The Controversial History of ZMA

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One of the unquestioned staples of bodybuilding supplementation, ZMA is often up there with creatine and protein in terms of popularity. Rumoured to increase testosterone, muscle mass and your chance of bizarre dreams, ZMA is promoted as a cheap and effective supplement for the average gym goer.

In my own brief training experience, it’s something I’ve used on a regular basis not because of its observable benefits, but because people talk about it so damn much. So my own conformity aside, it’s important to note that ZMA’s history and effectiveness is far more suspect than we might consider. That’s putting it mildly.

What is ZMA?

ZMA is a patented formulation, containing zinc, magnesium and vitamin B6. Coming in a range of different dosages for each vitamin and mineral, the supplement came to the fore in the early to mid 1990s as something of a wonder supplement.

For anyone interested, the original formula which was developed by Victor Conte, whom we’ll get on to, contained 30mg of monomethionine and aspartate, 450mg of magnesium aspartate and 10.5mg of vitamin B6

Said to increase testosterone and by proxy, one’s muscle mass, it was marketed as a safe supplement whose effectiveness was unparalleled. The marketing itself was genius. Simply take these pills before bed and hey presto, you’d sleep better and continue killing it in the gym.

Who invented it?

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Victor Conte, a man best known to the sport’s industry as one of the most high profile drug busts of the mid-2000s. This, as will become clear, is deeply connected to ZMA…but we’ll get there! Before the drug bust came Victor Conte, the musician turned scientist. In an interview with Bodybuilding.com in 2009, Conte discussed his somewhat unconventional journey into nutritional supplements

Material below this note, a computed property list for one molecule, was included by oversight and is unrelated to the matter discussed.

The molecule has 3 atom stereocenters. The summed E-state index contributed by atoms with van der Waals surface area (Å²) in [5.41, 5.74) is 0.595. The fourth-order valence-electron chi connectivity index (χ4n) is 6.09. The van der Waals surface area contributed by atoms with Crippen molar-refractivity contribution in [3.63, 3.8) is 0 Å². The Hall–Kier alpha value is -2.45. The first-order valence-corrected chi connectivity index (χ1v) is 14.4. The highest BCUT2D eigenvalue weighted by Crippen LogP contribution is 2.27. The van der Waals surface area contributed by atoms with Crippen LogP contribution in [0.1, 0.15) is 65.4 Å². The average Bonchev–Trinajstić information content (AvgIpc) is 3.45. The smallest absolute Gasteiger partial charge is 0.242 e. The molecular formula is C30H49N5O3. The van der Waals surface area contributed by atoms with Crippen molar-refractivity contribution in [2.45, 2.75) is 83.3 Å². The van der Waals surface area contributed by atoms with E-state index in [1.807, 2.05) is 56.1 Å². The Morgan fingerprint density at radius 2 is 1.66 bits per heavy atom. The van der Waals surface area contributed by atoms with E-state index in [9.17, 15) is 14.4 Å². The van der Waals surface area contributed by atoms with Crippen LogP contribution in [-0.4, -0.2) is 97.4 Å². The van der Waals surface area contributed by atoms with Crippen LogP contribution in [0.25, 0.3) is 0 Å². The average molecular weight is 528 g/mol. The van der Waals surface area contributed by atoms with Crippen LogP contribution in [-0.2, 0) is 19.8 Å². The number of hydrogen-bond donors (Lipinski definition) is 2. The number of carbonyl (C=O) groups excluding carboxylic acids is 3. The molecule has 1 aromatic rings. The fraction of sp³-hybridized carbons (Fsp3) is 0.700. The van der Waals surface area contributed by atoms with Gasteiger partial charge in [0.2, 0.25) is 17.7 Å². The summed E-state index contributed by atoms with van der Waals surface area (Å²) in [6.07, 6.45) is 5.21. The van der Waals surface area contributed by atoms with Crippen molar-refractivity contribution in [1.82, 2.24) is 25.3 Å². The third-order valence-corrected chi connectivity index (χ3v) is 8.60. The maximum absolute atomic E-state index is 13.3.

In 1983, at the age of 33, I realized that it was impossible to raise children and be a touring musician. So, I began to look for another way to provide for my family. My cousin introduced me to one of his college roommates who was operating a laboratory in Santa Barbara, California. They were using a high-tech instrument called an ICP (inductively coupled plasma) spectrometer

My first career was as a professional musician. In the 1970’s, I played bass with the R & B funk band Tower of Power. In the early 1980’s I also worked with jazz legend Herbie Hancock. During my fifteen-year music career, I recorded seventeen albums and/or CD’s, many of which are still available today.

This quarter of a million dollar machine could simultaneously analyze a sample for up to 40 elements in parts per billion. The labs primary use of the machine at the time was analyzing wear oil from jet engines. Based upon the concentration of metals in the oil, they could determine when to replace engine parts to avoid in-flight failure.